A new book exploring social attitudes to blindness has been released by Liverpool Hope University’s Centre for Culture and Disability Studies.
Finding Blindness: International Constructions and Deconstructions examines blindness and what it means to be blind across a range of cultural settings, including education, politics, religion and literature.
It is edited by Professor David Bolt, Director of the Centre for Culture and Disability Studies in the School of Social Science.
The book is an interdisciplinary collaboration of academics working in Africa, Asia, Europe, North America and South America, including Hope’s Dr Leah Burch and Dr David Feeney, who have both authored individual chapters.
Covering education, the humanities and the social sciences, Finding Blindness addresses a range of themes in its 16 chapters, with Professor Bolt and Dr Feeney both considering literary representations of blindness, whilst Dr Burch examines it in a social context.
Reflecting on the book’s release, Professor Bolt said: “This edited volume is really important to me on many interrelated personal and professional levels.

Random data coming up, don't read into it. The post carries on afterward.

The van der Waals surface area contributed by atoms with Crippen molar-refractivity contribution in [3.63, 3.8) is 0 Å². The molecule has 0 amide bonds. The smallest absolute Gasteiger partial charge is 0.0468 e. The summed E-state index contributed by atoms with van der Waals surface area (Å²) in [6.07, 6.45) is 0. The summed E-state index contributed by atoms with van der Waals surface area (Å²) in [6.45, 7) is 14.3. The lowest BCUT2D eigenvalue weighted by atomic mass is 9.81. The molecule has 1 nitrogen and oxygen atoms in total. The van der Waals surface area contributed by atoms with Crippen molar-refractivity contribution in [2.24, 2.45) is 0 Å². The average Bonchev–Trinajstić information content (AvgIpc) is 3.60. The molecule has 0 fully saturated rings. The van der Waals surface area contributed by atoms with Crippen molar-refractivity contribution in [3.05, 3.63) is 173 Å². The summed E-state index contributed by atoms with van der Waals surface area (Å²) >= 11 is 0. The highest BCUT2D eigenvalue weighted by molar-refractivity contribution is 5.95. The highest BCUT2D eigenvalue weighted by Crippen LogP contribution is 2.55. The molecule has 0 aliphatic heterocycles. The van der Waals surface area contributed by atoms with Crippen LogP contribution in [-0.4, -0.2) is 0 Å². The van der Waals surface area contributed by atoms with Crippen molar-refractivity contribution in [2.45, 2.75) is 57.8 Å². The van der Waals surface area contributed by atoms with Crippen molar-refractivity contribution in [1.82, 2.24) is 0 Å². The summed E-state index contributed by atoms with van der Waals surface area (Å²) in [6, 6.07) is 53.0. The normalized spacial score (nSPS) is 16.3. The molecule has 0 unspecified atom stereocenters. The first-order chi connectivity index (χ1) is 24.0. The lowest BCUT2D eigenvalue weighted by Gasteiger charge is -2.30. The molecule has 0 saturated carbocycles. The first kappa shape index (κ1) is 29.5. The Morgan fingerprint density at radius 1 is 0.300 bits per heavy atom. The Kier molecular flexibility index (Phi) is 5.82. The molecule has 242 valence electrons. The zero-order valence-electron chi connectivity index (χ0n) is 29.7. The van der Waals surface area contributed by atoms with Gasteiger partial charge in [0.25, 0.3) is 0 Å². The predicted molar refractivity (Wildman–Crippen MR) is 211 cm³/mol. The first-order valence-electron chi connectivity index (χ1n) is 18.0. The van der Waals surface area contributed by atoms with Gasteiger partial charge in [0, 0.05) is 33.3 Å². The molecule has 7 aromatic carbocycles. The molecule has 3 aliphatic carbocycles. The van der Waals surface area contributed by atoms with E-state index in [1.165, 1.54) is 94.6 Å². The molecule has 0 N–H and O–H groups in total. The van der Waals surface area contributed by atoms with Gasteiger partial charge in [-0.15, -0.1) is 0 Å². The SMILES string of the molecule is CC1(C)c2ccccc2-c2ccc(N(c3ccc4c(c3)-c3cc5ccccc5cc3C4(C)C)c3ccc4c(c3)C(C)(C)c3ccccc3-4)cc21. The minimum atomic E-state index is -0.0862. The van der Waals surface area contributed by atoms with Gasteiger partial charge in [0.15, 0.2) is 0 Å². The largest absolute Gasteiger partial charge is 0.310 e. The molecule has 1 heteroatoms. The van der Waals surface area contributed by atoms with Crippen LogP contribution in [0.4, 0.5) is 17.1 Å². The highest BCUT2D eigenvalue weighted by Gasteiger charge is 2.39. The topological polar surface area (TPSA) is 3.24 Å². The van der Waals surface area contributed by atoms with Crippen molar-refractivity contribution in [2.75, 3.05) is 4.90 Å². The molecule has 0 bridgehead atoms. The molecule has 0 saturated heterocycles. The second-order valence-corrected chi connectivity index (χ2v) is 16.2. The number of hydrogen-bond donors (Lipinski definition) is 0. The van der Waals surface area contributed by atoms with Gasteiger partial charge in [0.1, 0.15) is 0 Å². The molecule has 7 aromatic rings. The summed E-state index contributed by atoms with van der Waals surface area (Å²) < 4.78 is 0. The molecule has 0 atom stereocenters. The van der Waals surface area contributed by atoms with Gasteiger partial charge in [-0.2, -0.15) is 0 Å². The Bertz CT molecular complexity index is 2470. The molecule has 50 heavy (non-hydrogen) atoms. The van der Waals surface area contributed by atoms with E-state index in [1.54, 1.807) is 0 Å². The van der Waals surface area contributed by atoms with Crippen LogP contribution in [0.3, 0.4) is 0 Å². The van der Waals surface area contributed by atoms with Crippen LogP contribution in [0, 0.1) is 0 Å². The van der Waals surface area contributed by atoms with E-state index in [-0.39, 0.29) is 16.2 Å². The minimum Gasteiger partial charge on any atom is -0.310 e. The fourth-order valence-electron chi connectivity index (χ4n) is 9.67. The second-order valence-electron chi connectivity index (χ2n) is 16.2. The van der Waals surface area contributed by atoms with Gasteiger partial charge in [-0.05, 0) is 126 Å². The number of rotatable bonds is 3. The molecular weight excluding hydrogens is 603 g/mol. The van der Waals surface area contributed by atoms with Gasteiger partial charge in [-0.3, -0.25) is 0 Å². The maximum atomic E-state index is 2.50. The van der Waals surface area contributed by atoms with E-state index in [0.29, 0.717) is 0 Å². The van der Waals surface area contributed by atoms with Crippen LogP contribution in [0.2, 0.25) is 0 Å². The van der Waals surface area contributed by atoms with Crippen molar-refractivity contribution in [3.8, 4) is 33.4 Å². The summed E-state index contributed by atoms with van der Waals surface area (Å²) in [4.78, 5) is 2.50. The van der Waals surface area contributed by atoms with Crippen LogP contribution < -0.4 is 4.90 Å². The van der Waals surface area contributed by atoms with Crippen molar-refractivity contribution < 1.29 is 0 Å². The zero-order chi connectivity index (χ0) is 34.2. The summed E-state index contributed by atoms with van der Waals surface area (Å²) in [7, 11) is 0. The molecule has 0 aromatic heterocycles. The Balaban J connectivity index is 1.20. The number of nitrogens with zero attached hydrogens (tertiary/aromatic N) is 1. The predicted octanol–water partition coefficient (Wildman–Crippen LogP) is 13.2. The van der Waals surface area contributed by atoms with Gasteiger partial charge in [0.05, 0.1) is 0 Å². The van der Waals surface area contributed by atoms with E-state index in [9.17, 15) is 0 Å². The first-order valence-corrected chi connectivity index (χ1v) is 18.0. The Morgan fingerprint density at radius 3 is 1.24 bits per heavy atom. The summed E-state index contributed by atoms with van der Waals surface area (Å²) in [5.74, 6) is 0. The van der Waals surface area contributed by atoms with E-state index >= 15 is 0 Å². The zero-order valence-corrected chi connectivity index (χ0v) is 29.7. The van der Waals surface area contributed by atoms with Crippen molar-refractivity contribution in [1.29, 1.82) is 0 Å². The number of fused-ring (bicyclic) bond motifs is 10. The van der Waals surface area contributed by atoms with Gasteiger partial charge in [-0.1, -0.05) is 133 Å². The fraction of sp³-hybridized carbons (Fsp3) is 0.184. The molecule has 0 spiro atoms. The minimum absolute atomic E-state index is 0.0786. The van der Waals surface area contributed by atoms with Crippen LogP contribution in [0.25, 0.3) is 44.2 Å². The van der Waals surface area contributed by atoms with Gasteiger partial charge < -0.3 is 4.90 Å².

“I have been registered as blind myself since my teenage years, so progress in understandings of blindness have a direct impact on me in that way.
“It is rewarding if not flattering that a handful of my own concepts have been applied and illustrated by colleagues from Hope, from elsewhere in the United Kingdom, and indeed from several continents of the world.”
Finding Blindness: International Constructions and Deconstructions forms part of Autocritical Disability Studies, a series edited by Professor Bolt which emphasises autobiographical content and the lived experience of individuals alongside traditional academic material.
It is published by Routledge and available to buy now.